Thursday, December 12, 2019

The Ivy League: Onetime Cradle Of Coaches

As part of its 150 years of college football celebration, ESPN has ranked what it considers the best 150 coaches in the history of the college game. (LINK)

Three coached at Dartmouth:

• No. 19 Red Blaik was 45-15-4 between 1934 and 1940 before becoming a legend at Army,

• No. 87 Fred Folsom went 29-5-4 at Dartmouth from 1903-06 after posting four unbeaten seasons at Colorado.

• No. 101 Frank Cavanaugh won big everywhere he coached including a 42-9-3 mark at Dartmouth from 1911-16.

All eight Ivy League schools have at least one representative on the list. Here are the Ivy League coaches mentioned:

11. Glenn (Pop) Warner, 336-114-32
Georgia (1895-96; 7-4), Iowa State (1895-99; 18-8), Cornell (1897-98, 1904-06; 36-13-3), Carlisle (1899-1903, 1907-14; 113-42-8), Pittsburgh (1915-23; 60-12-4), Stanford (1924-32; 71-17-8) and Temple (1933-38; 31-18-9)

17. Walter Camp, 78-5-3
Yale (1888-1892; 67-2) and Stanford (1892-95; 11-3-3)

19. Earl (Red) Blaik, 166-48-14
Dartmouth (1934-40; 45-15-4) and Army (1941-58; 121-33-10)

30. John Heisman, 186-70-18
Oberlin (1892, 1894; 11-3-1), Buchtel (now Akron) (1893-94; 6-2), Auburn (1895-99; 12-4-2), Clemson (1900-03; 19-3-2), Georgia Tech (1904-19; 102-29-7), Pennsylvania (1920-22; 16-10-2), Washington & Jefferson (1923; 6-1-1) and Rice (1924-27; 14-18-3)

42. Herbert (Fritz) Crisler, 116-32-9
Minnesota (1930-31; 10-7-1), Princeton (1932-37; 35-9-5) and Michigan (1938-47; 71-16-3)

48. Rip Engle, 132-68-8
Brown (1944-49; 28-20-4) and Penn State (1950-65; 104-48-4)

70. George Woodruff, 142-25-2
Pennsylvania (1892-1901; 124-15-2), Illinois (1903; 8-6) and Carlisle (1905; 10-4)

75. Gil Dobie, 182-45-15
North Dakota State (1906-07; 7-0), Washington (1908-16; 60-0-3), Navy (1917-19; 17-3), Cornell (1920-35; 82-36-7) and Boston College (1936-38; 16-6-5)

87. Fred Folsom, 107-28-6
Colorado (1895-1902 and 1908-15; 78-23-2), Dartmouth (1903-06; 29-5-4)

101. Frank Cavanaugh, 148-50-18
Cincinnati (1898; 5-1-3), Holy Cross (1903-05; 16-10-2), Dartmouth (1911-16; 42-9-3), Omaha (1919; 3-2-1), Boston College (1919-26; 48-14-5) and Fordham (1927-32; 34-14-4)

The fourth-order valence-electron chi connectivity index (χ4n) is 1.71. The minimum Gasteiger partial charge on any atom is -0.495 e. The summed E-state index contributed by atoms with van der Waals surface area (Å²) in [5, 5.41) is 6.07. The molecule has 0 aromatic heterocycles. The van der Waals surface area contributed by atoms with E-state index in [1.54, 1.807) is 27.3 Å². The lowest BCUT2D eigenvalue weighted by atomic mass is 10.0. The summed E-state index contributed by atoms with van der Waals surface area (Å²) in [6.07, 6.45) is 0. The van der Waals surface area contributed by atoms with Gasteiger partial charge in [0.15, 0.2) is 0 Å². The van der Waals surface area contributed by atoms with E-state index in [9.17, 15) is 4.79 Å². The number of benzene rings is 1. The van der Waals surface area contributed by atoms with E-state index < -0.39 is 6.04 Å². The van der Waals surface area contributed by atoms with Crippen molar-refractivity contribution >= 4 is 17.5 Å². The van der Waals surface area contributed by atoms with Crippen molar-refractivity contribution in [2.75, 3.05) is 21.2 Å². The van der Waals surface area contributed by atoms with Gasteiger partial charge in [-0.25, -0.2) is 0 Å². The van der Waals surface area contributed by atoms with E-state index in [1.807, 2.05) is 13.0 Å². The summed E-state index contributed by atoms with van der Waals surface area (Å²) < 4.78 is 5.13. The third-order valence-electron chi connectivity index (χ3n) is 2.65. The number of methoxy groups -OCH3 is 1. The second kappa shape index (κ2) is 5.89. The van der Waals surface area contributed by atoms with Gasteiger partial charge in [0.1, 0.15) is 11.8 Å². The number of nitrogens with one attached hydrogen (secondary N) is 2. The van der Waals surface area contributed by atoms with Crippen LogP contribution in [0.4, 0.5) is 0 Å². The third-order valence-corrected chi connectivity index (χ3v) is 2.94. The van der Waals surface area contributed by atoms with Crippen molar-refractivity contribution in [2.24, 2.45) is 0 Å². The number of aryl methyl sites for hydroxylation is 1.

105. Carm Cozza, 179-119-5
Yale (1965-96)

 139. Percy Haughton, 96-17-6
Cornell (1899-1900; 17-5), Harvard (1908-16; 71-7-5), Columbia (1923-24; 8-5-1)

142. George Munger, 82-42-10
Pennsylvania (1938-53)

And here's ESPN's all-time top 5:

1. Paul (Bear) Bryant, 323-85-17 career record
Maryland (1945; 6-2-1 record), Kentucky (1946-53; 60-23-5), Texas A&M (1954-57; 25-14-2) and Alabama (1958-1982; 232-46-9)

2. Nick Saban, 242-65-1
Toledo (1990; 9-2), Michigan State (1995-99; 34-24-1), LSU (2000-2004; 48-16) and Alabama (2007-present; 151-23)

3. Knute Rockne, 105-12-5
Notre Dame (1918-30)

4. Tom Osborne, 255-49-3
Nebraska (1973-97)

 5. Eddie Robinson, 408-165-15
Grambling (1941-42, 1945-1997) 

How do you end up starting as a redshirt freshman quarterback at the nation’s top-ranked FCS team? Taking care of the football helps.

North Dakota State’s Trey Lance, named the nation’s top freshman, threw 25 TD passes this year without an interception. None. Zero. Zip.

Oh yeah. And he ran for 829 yards and 11 touchdowns.

Why is that notable here? Because 247Sports lists him with just seven offers coming out of high school. They were North Dakota State, Boise State, Northern Illinois, South Dakota State, Western Michigan and. . . . wait for it . . .

. . . Brown and Cornell.

In case  you are wondering, the freshman quarterback ranked first in the nation in pass efficiency rating and yards per attempt.

Interestingly, Lance was third in the nation in completion percent at 68.5. Dartmouth's Jared Gerbino would have edged him out at 68.6 percent but he didn't have enough attempts to qualify for the national ranking. The NCAA requires 15 attempts per game and Gerbino averaged 10.2

In case you were wondering, Derek Kyler completed 67.0 percent, but he did not have enough attempts to qualify either, throwing just 10.6 times per game.

The Ivy League leader per NCAA requirements was Princeton's Kevin Davidson, who completed 66.8 percent while averaging 20.9 throws per game.

Dartmouth's three quarterbacks (along with Drew Estrada, who was 1-for-2) finished with 68.1 percent accuracy. Senior Jake Pallotta topped the group with 72.7 percent on 16-of-22 throwing in five appearances.